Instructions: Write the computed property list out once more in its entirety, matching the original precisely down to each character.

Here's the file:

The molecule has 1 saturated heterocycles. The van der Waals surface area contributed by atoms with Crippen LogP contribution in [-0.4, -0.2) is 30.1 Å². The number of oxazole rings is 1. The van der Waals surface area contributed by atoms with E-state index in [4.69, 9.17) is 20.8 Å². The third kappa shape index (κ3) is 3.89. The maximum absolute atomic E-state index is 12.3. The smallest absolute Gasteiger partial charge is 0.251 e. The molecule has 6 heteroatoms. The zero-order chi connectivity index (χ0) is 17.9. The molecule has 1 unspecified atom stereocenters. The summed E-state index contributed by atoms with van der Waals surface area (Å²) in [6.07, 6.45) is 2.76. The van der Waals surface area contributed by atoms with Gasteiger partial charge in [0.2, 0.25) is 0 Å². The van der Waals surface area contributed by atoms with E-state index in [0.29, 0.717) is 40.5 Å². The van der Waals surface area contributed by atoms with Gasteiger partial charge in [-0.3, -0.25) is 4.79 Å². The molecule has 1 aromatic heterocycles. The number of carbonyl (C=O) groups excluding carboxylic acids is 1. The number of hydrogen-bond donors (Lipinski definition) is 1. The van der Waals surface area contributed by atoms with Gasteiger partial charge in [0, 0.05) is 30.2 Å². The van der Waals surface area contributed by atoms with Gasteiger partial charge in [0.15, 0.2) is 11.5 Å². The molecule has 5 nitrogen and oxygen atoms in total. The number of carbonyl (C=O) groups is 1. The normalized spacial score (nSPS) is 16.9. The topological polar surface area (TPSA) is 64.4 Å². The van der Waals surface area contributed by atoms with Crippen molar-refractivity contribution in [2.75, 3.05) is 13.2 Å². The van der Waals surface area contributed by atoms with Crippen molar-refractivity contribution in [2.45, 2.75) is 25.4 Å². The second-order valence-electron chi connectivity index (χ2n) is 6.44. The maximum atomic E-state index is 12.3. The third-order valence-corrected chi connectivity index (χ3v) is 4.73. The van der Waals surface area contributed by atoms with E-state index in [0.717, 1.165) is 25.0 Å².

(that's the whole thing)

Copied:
The molecule has 1 saturated heterocycles. The van der Waals surface area contributed by atoms with Crippen LogP contribution in [-0.4, -0.2) is 30.1 Å². The number of oxazole rings is 1. The van der Waals surface area contributed by atoms with E-state index in [4.69, 9.17) is 20.8 Å². The third kappa shape index (κ3) is 3.89. The maximum absolute atomic E-state index is 12.3. The smallest absolute Gasteiger partial charge is 0.251 e. The molecule has 6 heteroatoms. The zero-order chi connectivity index (χ0) is 17.9. The molecule has 1 unspecified atom stereocenters. The summed E-state index contributed by atoms with van der Waals surface area (Å²) in [6.07, 6.45) is 2.76. The van der Waals surface area contributed by atoms with Gasteiger partial charge in [0.2, 0.25) is 0 Å². The van der Waals surface area contributed by atoms with E-state index in [0.29, 0.717) is 40.5 Å². The van der Waals surface area contributed by atoms with Gasteiger partial charge in [-0.3, -0.25) is 4.79 Å². The molecule has 1 aromatic heterocycles. The number of carbonyl (C=O) groups excluding carboxylic acids is 1. The number of hydrogen-bond donors (Lipinski definition) is 1. The van der Waals surface area contributed by atoms with Gasteiger partial charge in [0, 0.05) is 30.2 Å². The van der Waals surface area contributed by atoms with Gasteiger partial charge in [0.15, 0.2) is 11.5 Å². The molecule has 5 nitrogen and oxygen atoms in total. The number of carbonyl (C=O) groups is 1. The normalized spacial score (nSPS) is 16.9. The topological polar surface area (TPSA) is 64.4 Å². The van der Waals surface area contributed by atoms with Crippen molar-refractivity contribution in [2.75, 3.05) is 13.2 Å². The van der Waals surface area contributed by atoms with Crippen molar-refractivity contribution in [2.45, 2.75) is 25.4 Å². The second-order valence-electron chi connectivity index (χ2n) is 6.44. The maximum atomic E-state index is 12.3. The third-order valence-corrected chi connectivity index (χ3v) is 4.73. The van der Waals surface area contributed by atoms with E-state index in [0.717, 1.165) is 25.0 Å².